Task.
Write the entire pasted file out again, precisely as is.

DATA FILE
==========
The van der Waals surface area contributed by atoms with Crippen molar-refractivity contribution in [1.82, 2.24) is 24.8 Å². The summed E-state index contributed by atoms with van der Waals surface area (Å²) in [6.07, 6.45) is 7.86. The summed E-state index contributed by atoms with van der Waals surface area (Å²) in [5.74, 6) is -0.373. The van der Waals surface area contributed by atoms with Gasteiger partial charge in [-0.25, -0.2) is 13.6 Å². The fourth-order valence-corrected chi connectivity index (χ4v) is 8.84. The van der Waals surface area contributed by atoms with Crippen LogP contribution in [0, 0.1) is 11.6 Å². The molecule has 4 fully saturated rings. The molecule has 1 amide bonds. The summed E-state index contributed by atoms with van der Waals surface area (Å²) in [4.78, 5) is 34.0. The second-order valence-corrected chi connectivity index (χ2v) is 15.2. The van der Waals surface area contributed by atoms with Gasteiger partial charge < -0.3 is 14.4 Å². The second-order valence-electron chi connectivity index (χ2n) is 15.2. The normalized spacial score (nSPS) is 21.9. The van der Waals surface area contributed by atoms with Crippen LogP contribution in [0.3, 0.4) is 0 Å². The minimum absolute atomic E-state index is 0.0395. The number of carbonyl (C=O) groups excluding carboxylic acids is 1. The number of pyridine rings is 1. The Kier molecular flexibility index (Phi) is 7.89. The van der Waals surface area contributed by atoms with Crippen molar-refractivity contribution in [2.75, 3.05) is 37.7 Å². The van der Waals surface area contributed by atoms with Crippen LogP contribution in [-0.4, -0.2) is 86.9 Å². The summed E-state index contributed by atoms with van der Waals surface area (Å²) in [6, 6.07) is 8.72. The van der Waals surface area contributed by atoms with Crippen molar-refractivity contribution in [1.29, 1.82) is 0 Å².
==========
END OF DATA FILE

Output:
The van der Waals surface area contributed by atoms with Crippen molar-refractivity contribution in [1.82, 2.24) is 24.8 Å². The summed E-state index contributed by atoms with van der Waals surface area (Å²) in [6.07, 6.45) is 7.86. The summed E-state index contributed by atoms with van der Waals surface area (Å²) in [5.74, 6) is -0.373. The van der Waals surface area contributed by atoms with Gasteiger partial charge in [-0.25, -0.2) is 13.6 Å². The fourth-order valence-corrected chi connectivity index (χ4v) is 8.84. The van der Waals surface area contributed by atoms with Crippen LogP contribution in [0, 0.1) is 11.6 Å². The molecule has 4 fully saturated rings. The molecule has 1 amide bonds. The summed E-state index contributed by atoms with van der Waals surface area (Å²) in [4.78, 5) is 34.0. The second-order valence-corrected chi connectivity index (χ2v) is 15.2. The van der Waals surface area contributed by atoms with Gasteiger partial charge < -0.3 is 14.4 Å². The second-order valence-electron chi connectivity index (χ2n) is 15.2. The normalized spacial score (nSPS) is 21.9. The van der Waals surface area contributed by atoms with Crippen LogP contribution in [0.3, 0.4) is 0 Å². The minimum absolute atomic E-state index is 0.0395. The number of carbonyl (C=O) groups excluding carboxylic acids is 1. The number of pyridine rings is 1. The Kier molecular flexibility index (Phi) is 7.89. The van der Waals surface area contributed by atoms with Crippen molar-refractivity contribution in [2.75, 3.05) is 37.7 Å². The van der Waals surface area contributed by atoms with Crippen LogP contribution in [-0.4, -0.2) is 86.9 Å². The summed E-state index contributed by atoms with van der Waals surface area (Å²) in [6, 6.07) is 8.72. The van der Waals surface area contributed by atoms with Crippen molar-refractivity contribution in [1.29, 1.82) is 0 Å².